WRECO Opens Roseville Office and Soil Laboratory
WRECO celebrated the grand opening of our Roseville office on November 5, 2014. Our Roseville office houses our expanded geotechnical team, which includes Robert Lawrence, P.E., G.E., office manager, and Michael Wilson, P.G., CEG, soil laboratory manager, as well as new staff Rollina Katako, EIT and Elizabeth Martinez, EIT. WRECO will be able to perform soils analysis in our laboratory, which is on track to be certified before Christmas. Our geotechnical department is adept with preparing foundation reports, preliminary geotechnical reports, materials reports, and performing geologic hazards studies, and geotechnical design. Our geotechnical staff in Roseville and Walnut Creek are supported by our engineers and environmental scientists who assist in performing geologic and geotechnical analyses and collecting rock and soil samples at project sites.
WRECO's Engineering Geologist Presents Talk on Sustainable Watershed
Grant Wilcox P.E., E.G., QSD/P and Analette Ochoa, P.E., QSD/P, ToR, of WRECO, and Shin-Roei Lee P.E., QSD/P (San Francisco Regional Water Quality Control Board), presented Belmont Creek Watershed Study: Alternatives for a Sustainable Watershed at the 10th Annual California Stormwater Quality Association (CASQA) Conference in southern California on September 16. Grant's talk discussed how WRECO, in cooperation with a major pharmaceutical company, performed a watershed study and developed an original hydrologic and hydraulic model that will help the various stakeholders in the Belmont Creek watershed with flooding and stormwater management. This effort is an example not only of using modeling to describe a complete watershed, but of broad collaboration between industry, municipalities, and regulatory agencies. Also, it is one of the few times that an entire watershed has been studied as opposed to just a portion of the watershed.
The presentation focused on four alternatives studied for watershed improvement and peak runoff reduction chosen by the stakeholders, including dredging operational improvement at Water Dog Lake that will decrease erosion potential downstream; floodplain improvements at Twin Pines Park that will decrease sedimentation downstream, restore creek habitats, provide overland storage, and increase infiltration for nuisance flows; culvert improvements and bypasses downstream that will create underground storage and increased conveyance with the potential for long-term LID measures for land use planning; and tidal gates downstream that will provide flood storage for the tidal prism during storm events and negate the effects of tidal backwater to the creek.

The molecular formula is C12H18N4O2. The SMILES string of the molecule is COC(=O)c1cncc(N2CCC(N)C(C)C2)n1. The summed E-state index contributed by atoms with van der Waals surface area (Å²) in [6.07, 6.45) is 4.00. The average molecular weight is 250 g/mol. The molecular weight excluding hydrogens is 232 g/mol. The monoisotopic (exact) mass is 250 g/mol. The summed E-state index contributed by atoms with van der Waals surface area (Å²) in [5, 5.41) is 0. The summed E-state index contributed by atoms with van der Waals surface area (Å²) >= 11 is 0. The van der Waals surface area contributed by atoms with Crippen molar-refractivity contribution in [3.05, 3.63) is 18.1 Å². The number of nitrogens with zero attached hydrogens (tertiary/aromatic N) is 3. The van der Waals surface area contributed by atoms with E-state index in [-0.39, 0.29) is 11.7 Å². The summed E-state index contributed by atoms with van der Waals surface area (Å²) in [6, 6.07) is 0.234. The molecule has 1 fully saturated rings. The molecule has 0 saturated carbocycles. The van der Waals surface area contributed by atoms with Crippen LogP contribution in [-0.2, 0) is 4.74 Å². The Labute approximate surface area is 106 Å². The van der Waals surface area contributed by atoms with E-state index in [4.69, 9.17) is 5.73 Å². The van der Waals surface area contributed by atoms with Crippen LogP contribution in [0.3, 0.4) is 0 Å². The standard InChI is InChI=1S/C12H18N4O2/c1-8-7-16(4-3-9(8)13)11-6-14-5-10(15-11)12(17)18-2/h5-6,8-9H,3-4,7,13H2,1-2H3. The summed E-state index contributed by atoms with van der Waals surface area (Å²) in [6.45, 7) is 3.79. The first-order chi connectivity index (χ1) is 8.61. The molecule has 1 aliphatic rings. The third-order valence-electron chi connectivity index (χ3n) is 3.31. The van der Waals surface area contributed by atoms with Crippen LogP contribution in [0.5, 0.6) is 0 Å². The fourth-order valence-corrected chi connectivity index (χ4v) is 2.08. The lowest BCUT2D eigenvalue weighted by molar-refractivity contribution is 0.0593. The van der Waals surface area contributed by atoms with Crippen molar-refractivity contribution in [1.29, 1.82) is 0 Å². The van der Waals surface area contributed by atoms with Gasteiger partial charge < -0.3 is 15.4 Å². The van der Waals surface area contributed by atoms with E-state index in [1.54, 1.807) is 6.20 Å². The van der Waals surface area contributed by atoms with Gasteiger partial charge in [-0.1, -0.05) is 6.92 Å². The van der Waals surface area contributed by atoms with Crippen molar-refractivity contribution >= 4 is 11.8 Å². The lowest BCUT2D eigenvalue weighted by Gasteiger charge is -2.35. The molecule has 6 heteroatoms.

For more detail on the presentation or WRECO's services in this area, please contact us. WRECO has been an ongoing participant in and supporter of the CASQA conference, which is a key training event for stormwater professionals responding to municipal, industrial, and construction NPDES stormwater permit requirements. For more information on the annual conference, visit www.casqa.org.
WRECO Staff Take to the Iron Horse Trail
On September 6, WRECO staff held their first ride along the Iron Horse Trail in Walnut Creek. The event had a great turnout, with almost 20 riders of all ages in attendance. Highlights along the route included stops at Larkey Park and Heather Farms Park. Keep an eye out for our riders on future events!
WRECO prepares Winning Prop 84 Grant Application!
WRECO assisted the City of Albany in preparing a winning Proposition 84 Stormwater Treatment Phase 2 Grant application for $296,000. The award will help the City finance a demonstration project to add bulb-outs with biofiltration planters at intersections along Brighton Avenue in order to enhance water quality and pedestrian safety. Pedestrian safety is a particular concern in the vicinity of Albany Middle School and MacGregor High School. Other issues of concern for the project include a mature tree located within the limits of the proposed bulb-out and loss of parking. WRECO is working with the City to identify mitigation measures for these issues.
The biofiltration planters will filter stormwater runoff, slow peak flow rates, and reduce peak volumes, protecting receiving water bodies from the effects of urbanization. The bulb-outs will increase safety by reducing travel time across the intersection, increasing pedestrian visibility, and providing a traffic calming measure.
This is the third grant application that WRECO has successfully prepared.
Berkeley's LID Projects Slated for Construction
The City of Berkeley is implementing low impact development (LID) projects to promote infiltration and improve treatment of stormwater runoff. LID projects take a natural approach to treating stormwater close to the source, using features like bioretention areas, tree well filters, and permeable pavements. These projects reduce the environmental impact of built areas, allow more natural movement of groundwater in the ecosystem, and promote improved water quality.